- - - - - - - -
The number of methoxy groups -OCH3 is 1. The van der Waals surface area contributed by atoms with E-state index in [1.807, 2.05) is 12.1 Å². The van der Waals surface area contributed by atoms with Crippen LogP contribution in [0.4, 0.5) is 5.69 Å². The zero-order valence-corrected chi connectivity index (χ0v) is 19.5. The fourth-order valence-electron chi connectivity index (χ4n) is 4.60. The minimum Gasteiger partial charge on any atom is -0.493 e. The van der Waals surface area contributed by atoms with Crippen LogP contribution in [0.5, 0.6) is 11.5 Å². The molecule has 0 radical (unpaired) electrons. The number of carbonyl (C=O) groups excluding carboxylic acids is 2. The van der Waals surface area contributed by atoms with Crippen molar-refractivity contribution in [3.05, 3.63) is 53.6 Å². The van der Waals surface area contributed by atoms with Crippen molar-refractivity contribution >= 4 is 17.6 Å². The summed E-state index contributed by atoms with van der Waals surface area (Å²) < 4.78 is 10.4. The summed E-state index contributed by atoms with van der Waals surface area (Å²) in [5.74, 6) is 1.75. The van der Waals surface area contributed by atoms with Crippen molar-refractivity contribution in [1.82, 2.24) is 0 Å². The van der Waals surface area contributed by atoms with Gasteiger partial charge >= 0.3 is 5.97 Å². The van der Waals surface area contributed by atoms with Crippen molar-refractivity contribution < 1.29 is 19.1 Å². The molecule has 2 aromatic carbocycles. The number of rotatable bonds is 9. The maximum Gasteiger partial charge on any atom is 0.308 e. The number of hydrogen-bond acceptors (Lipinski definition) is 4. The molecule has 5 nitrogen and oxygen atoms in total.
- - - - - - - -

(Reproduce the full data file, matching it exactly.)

The number of methoxy groups -OCH3 is 1. The van der Waals surface area contributed by atoms with E-state index in [1.807, 2.05) is 12.1 Å². The van der Waals surface area contributed by atoms with Crippen LogP contribution in [0.4, 0.5) is 5.69 Å². The zero-order valence-corrected chi connectivity index (χ0v) is 19.5. The fourth-order valence-electron chi connectivity index (χ4n) is 4.60. The minimum Gasteiger partial charge on any atom is -0.493 e. The van der Waals surface area contributed by atoms with Crippen LogP contribution in [0.5, 0.6) is 11.5 Å². The molecule has 0 radical (unpaired) electrons. The number of carbonyl (C=O) groups excluding carboxylic acids is 2. The van der Waals surface area contributed by atoms with Crippen molar-refractivity contribution in [3.05, 3.63) is 53.6 Å². The van der Waals surface area contributed by atoms with Crippen molar-refractivity contribution >= 4 is 17.6 Å². The summed E-state index contributed by atoms with van der Waals surface area (Å²) < 4.78 is 10.4. The summed E-state index contributed by atoms with van der Waals surface area (Å²) in [5.74, 6) is 1.75. The van der Waals surface area contributed by atoms with Crippen molar-refractivity contribution in [1.82, 2.24) is 0 Å². The van der Waals surface area contributed by atoms with Gasteiger partial charge >= 0.3 is 5.97 Å². The van der Waals surface area contributed by atoms with Crippen molar-refractivity contribution < 1.29 is 19.1 Å². The molecule has 2 aromatic carbocycles. The number of rotatable bonds is 9. The maximum Gasteiger partial charge on any atom is 0.308 e. The number of hydrogen-bond acceptors (Lipinski definition) is 4. The molecule has 5 nitrogen and oxygen atoms in total.